I don’t often write “current event” posts. I find that I’m too much in reaction mode and likely to be inelegant or rude or edit poorly. But today I’ll make an exception.
I turned on my computer this morning and saw the headline “David Bowie is dead at 69”. I blinked. Surely I had read that incorrectly, it was six am after all. I grabbed my glasses, rubbed my eyes and peered again at the words on the screen – “David Bowie is dead at 69”.
I followed the link discovered the details. My Facebook feed, no doubt like yours, was awash with images of Major Tom and The Goblin King and Ziggy Stardust. I pulled up my favourite Bowie clips on YouTube and let the memories flood back in. Then I watched the “Lazarus” video, despite much online advice not to. And that’s when the tears came. And wow! did they come. Bowie videos became Concert for Freddie Mercury videos and those morphed into long-form art videos and interviews and still the tears came.
What has this got to do with being a witch or a Pagan? For me quite a bit.
1) I knew that David Bowie wasn’t this real name. I probably found this out when I was 6 or 7 years old and the idea that someone could change their name fascinated me. I wanted to change my name. I remember asking teachers and other grown ups how one went about changing their name. They told me only actors, artists and writers changed their name, unless you were a woman and got married. Only actors, artists and writers got to change their name. So my young self resolved that if I wanted to change my name, I’d better become one of “those” then. Throughout my time on the planet, I’ve taken on several names, all by choice and all representative of the “me” at the time. I believe that picking one’s own name is an important piece to creating one’s sovereign self.
2) The first time I saw the word “bisexual” was in a music magazine in the mid 1970’s. It was an interview with David Bowie (with the first three letters pronounced like “bow down” not like “tie a bow on it”). This was during one his particularly androgynous periods (I know, pick one).The word struck a chord with my young self. To be neither this nor that. To be both this and that. To be all of this and that. What a concept.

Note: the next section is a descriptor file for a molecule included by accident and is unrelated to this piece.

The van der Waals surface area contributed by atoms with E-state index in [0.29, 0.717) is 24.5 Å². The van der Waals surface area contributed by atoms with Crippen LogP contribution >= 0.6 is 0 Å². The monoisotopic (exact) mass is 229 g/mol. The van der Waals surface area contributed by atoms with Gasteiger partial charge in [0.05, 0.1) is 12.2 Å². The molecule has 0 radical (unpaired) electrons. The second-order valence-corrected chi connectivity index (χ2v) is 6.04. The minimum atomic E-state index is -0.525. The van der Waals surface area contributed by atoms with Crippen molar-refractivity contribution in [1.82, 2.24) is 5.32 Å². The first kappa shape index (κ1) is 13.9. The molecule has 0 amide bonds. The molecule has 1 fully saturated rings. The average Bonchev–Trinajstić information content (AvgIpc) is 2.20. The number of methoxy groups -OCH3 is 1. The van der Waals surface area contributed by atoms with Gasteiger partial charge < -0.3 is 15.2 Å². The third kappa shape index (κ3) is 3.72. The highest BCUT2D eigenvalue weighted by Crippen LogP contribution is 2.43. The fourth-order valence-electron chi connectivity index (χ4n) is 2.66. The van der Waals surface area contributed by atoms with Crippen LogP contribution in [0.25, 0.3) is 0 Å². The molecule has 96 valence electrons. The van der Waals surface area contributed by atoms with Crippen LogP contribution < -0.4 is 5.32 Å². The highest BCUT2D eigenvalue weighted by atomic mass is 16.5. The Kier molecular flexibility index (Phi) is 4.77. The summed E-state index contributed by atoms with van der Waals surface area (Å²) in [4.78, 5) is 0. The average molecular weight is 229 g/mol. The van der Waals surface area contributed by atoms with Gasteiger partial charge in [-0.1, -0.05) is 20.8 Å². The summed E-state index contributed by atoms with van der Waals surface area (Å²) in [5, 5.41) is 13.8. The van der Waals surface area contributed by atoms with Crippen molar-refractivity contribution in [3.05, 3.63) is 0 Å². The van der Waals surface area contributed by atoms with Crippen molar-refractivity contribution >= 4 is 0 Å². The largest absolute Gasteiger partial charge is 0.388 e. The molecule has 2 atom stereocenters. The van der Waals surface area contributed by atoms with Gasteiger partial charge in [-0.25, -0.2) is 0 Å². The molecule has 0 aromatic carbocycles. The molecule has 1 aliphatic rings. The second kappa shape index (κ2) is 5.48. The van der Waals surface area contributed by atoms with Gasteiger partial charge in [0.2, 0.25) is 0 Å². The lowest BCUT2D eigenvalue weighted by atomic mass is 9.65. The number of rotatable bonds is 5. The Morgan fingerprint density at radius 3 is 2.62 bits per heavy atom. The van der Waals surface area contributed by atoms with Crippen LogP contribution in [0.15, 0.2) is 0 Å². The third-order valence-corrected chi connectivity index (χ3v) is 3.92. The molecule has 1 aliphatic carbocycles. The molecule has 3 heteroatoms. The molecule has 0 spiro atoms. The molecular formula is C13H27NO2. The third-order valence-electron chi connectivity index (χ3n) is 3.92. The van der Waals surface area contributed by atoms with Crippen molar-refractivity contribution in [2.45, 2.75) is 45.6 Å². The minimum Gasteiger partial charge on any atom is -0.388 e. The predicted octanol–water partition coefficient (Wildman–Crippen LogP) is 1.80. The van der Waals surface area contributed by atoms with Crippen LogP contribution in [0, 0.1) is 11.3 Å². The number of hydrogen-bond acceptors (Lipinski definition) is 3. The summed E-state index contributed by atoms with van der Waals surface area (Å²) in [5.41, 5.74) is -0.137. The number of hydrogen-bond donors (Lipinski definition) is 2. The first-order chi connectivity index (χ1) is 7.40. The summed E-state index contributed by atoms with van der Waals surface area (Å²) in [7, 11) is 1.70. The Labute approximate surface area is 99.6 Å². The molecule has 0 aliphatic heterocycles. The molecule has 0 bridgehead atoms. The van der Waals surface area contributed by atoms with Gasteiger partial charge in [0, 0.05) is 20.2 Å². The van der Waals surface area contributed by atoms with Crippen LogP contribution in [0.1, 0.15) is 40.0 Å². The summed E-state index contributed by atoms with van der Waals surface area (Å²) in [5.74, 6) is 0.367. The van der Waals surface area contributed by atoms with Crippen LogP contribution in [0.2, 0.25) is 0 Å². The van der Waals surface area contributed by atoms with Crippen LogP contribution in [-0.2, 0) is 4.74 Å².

3) Except for one brief period in the 1980s, David Bowie maintained that he always pleased himself artistically. He chose a path that was his and his alone and his choices often lead him down paths that weren’t always commercially successful. It seemed however, that being commercially successful was much less important to him than being true to his own vision and re-vision of himself. Again, this notion of creating and re-creating one’s self as one saw fit,at will, and damn the critics, completely intrigued me and stuck with me. What would it be if I created a life as I saw fit? How would I practice religion or sing or dress if only I were consulted?
As I look all of the comments in the various portals of the interwebs, I see words like “freak” and “outlier” and and “weird” and see phrases such as “He made it okay for me to be _____”.
And perhaps that’s the kernel in all of this, the thing I just don’t have words for but is at the source of my great sadness today. David Bowie showed what it is to live a life of one’s own choosing*, a life of few compromises, a life dedicated to art and beauty and exploring the ugliness and reinvention when convention just wouldn’t serve.
And I’m reminded of where I’ve sold out and conformed and turned away from who and what I am or would want to be. Being Pagan/Polytheist, practicing how I choose, letting my inner weirdo be my outer weirdo more often than not – For me this is the stuff of life.
Thanks Major Tom.
* This is the story I tell about David Bowie. I have no real insight to his actual thoughts or feels on the subject, of course.